Minorities can easily be overlooked in the heat of national struggle. No-one knows exactly how many Palestinians of African descent exist in Palestine. But they have lived on the land since the days of the slave trade, at least. They may not be singled out for particularly discriminatory treatment by Israel. However, within their own society, the picture is sometimes less clear. Reem Mohamed Amer was a founding member of perhaps the only support group for Palestinians of African descent in Israel/Palestine. She exuded a warm and unguarded bonhomie, often beaming with a sunny smile or cracking up with a rich infectious laugh. Reem sat in an office tea room, chewing gum and swiveling her chair slowly from left to right, changing direction every time her toes touched the floor.

Reem’s day job was behind the counter at a post office in Kfar Qassem, where her family had lived since her grandfather moved there from Ramle after the First World War. His wife — Reem’s grandmother — was shot dead by Israeli troops in the 1956 massacre, which claimed the lives of 49 other Palestinian civilians, for nominally breaking an unpublicised village curfew.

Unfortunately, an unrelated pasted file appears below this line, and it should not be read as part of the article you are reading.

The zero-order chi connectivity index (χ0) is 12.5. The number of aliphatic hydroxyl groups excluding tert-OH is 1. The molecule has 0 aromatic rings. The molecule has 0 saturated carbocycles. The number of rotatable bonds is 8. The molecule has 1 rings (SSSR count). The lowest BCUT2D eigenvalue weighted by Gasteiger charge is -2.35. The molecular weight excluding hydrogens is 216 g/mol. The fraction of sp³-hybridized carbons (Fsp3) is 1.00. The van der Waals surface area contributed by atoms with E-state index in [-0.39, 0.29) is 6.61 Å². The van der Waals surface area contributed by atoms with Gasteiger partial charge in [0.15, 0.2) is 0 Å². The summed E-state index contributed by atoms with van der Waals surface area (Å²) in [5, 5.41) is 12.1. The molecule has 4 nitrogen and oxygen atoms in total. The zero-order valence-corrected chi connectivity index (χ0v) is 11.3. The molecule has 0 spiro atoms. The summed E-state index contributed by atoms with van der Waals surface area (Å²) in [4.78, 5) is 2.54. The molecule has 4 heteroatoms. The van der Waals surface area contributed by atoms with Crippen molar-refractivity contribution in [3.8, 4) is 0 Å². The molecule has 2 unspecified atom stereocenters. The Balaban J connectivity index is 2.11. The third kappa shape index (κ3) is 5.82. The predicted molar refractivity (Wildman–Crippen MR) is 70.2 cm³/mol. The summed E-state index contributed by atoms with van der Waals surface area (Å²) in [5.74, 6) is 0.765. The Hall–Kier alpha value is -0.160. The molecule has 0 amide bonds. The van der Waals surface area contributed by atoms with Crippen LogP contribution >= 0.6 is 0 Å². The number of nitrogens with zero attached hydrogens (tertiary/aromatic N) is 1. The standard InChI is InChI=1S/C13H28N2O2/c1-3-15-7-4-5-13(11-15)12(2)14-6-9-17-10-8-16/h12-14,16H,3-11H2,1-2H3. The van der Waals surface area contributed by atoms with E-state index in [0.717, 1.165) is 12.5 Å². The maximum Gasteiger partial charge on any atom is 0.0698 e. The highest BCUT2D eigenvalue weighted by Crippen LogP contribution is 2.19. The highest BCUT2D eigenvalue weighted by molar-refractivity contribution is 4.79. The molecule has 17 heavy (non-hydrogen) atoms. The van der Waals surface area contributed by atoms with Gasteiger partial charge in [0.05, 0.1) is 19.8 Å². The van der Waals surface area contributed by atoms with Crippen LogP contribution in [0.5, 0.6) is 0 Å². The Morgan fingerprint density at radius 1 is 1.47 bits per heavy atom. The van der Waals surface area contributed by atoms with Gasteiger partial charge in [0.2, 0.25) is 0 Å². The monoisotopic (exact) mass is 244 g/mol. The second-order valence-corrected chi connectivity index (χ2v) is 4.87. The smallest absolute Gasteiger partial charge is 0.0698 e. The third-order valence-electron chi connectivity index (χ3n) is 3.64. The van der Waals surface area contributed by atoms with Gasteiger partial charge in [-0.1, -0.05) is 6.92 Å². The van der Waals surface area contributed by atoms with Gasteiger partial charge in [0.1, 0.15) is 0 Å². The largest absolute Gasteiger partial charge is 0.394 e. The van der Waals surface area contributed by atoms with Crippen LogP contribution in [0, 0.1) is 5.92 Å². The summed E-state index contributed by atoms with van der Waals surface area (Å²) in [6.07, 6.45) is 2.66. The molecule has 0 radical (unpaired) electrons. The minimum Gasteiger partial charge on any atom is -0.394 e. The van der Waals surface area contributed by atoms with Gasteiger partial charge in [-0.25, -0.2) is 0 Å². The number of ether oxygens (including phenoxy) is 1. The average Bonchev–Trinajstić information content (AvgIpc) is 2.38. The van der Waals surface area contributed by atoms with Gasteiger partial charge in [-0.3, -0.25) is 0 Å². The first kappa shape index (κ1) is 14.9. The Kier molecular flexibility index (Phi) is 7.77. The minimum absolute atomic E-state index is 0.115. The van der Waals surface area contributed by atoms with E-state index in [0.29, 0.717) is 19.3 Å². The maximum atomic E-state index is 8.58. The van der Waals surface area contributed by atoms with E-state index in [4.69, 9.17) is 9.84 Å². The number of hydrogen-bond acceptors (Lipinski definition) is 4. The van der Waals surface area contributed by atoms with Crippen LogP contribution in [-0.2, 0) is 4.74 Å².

‘My father and uncle were survivors,’ Reem said shyly. ‘I don’t know the exact story because my father never wanted to talk about it but my uncle was in the group that cycled to the village. When they arrived, he saw shooting and hid behind a cactus. My father got in to Kfar Kassem in the last car that was let through. He saw his mother killed there. Later he developed alcohol problems. October was always a difficult time for him. ‘ The massacre took place on 31 October, 1956….. Continue Reading 

Saartjie Baartman & other herstories of South African women*

Women in South African History by Nomboniso Gasa (Ed) published by HSRC Press, 2007.